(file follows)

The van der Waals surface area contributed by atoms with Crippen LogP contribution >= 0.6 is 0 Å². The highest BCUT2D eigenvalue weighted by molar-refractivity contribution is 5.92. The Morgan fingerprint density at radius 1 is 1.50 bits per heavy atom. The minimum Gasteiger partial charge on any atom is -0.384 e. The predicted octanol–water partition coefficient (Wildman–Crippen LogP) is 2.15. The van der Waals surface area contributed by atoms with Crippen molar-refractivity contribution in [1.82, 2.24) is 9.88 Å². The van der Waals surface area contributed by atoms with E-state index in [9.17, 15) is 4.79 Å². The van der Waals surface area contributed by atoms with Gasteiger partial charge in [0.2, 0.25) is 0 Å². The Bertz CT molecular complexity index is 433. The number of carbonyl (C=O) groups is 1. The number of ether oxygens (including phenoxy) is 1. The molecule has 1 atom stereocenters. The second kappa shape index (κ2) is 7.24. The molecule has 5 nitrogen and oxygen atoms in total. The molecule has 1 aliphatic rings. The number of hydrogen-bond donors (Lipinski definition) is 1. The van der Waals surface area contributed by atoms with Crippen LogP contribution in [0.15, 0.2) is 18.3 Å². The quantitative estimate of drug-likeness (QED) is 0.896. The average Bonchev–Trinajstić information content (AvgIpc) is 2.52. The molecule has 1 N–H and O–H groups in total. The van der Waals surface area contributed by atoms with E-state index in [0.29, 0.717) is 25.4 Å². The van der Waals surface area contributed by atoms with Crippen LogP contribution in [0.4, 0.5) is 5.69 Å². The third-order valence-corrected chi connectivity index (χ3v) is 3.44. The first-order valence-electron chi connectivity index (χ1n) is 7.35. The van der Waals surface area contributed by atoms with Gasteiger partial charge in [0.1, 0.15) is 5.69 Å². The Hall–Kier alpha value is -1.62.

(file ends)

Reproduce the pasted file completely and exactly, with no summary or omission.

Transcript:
The van der Waals surface area contributed by atoms with Crippen LogP contribution >= 0.6 is 0 Å². The highest BCUT2D eigenvalue weighted by molar-refractivity contribution is 5.92. The Morgan fingerprint density at radius 1 is 1.50 bits per heavy atom. The minimum Gasteiger partial charge on any atom is -0.384 e. The predicted octanol–water partition coefficient (Wildman–Crippen LogP) is 2.15. The van der Waals surface area contributed by atoms with Crippen molar-refractivity contribution in [1.82, 2.24) is 9.88 Å². The van der Waals surface area contributed by atoms with E-state index in [9.17, 15) is 4.79 Å². The van der Waals surface area contributed by atoms with Gasteiger partial charge in [0.2, 0.25) is 0 Å². The Bertz CT molecular complexity index is 433. The number of carbonyl (C=O) groups is 1. The number of ether oxygens (including phenoxy) is 1. The molecule has 1 atom stereocenters. The second kappa shape index (κ2) is 7.24. The molecule has 5 nitrogen and oxygen atoms in total. The molecule has 1 aliphatic rings. The number of hydrogen-bond donors (Lipinski definition) is 1. The van der Waals surface area contributed by atoms with Crippen LogP contribution in [0.15, 0.2) is 18.3 Å². The quantitative estimate of drug-likeness (QED) is 0.896. The average Bonchev–Trinajstić information content (AvgIpc) is 2.52. The molecule has 1 N–H and O–H groups in total. The van der Waals surface area contributed by atoms with E-state index in [0.29, 0.717) is 25.4 Å². The van der Waals surface area contributed by atoms with Crippen LogP contribution in [0.4, 0.5) is 5.69 Å². The third-order valence-corrected chi connectivity index (χ3v) is 3.44. The first-order valence-electron chi connectivity index (χ1n) is 7.35. The van der Waals surface area contributed by atoms with Gasteiger partial charge in [0.1, 0.15) is 5.69 Å². The Hall–Kier alpha value is -1.62.